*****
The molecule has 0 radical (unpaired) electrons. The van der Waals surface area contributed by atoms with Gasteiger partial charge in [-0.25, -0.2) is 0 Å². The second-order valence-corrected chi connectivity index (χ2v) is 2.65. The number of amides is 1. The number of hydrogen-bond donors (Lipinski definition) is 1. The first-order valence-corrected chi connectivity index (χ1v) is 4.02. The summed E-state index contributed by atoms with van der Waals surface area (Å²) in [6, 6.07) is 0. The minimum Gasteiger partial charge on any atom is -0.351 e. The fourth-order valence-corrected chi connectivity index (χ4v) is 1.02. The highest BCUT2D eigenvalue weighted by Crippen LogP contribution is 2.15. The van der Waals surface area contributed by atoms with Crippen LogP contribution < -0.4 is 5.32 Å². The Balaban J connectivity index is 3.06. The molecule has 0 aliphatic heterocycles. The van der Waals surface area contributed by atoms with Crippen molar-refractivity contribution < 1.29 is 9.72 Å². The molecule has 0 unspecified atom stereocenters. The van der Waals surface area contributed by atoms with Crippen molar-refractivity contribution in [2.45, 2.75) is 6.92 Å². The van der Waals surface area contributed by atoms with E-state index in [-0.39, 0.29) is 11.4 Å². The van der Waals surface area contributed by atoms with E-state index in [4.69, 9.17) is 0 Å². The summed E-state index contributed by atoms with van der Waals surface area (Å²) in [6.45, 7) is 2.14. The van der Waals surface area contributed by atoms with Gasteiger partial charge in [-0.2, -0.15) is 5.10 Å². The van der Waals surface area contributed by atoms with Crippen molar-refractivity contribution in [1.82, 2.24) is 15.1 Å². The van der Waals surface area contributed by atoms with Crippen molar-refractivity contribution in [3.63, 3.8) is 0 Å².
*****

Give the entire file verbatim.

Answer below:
The molecule has 0 radical (unpaired) electrons. The van der Waals surface area contributed by atoms with Gasteiger partial charge in [-0.25, -0.2) is 0 Å². The second-order valence-corrected chi connectivity index (χ2v) is 2.65. The number of amides is 1. The number of hydrogen-bond donors (Lipinski definition) is 1. The first-order valence-corrected chi connectivity index (χ1v) is 4.02. The summed E-state index contributed by atoms with van der Waals surface area (Å²) in [6, 6.07) is 0. The minimum Gasteiger partial charge on any atom is -0.351 e. The fourth-order valence-corrected chi connectivity index (χ4v) is 1.02. The highest BCUT2D eigenvalue weighted by Crippen LogP contribution is 2.15. The van der Waals surface area contributed by atoms with Crippen LogP contribution < -0.4 is 5.32 Å². The Balaban J connectivity index is 3.06. The molecule has 0 aliphatic heterocycles. The van der Waals surface area contributed by atoms with Crippen molar-refractivity contribution < 1.29 is 9.72 Å². The molecule has 0 unspecified atom stereocenters. The van der Waals surface area contributed by atoms with Crippen molar-refractivity contribution in [2.45, 2.75) is 6.92 Å². The van der Waals surface area contributed by atoms with E-state index in [-0.39, 0.29) is 11.4 Å². The van der Waals surface area contributed by atoms with E-state index in [4.69, 9.17) is 0 Å². The summed E-state index contributed by atoms with van der Waals surface area (Å²) in [6.45, 7) is 2.14. The van der Waals surface area contributed by atoms with Gasteiger partial charge in [-0.2, -0.15) is 5.10 Å². The van der Waals surface area contributed by atoms with Crippen molar-refractivity contribution in [1.82, 2.24) is 15.1 Å². The van der Waals surface area contributed by atoms with Crippen molar-refractivity contribution in [3.63, 3.8) is 0 Å².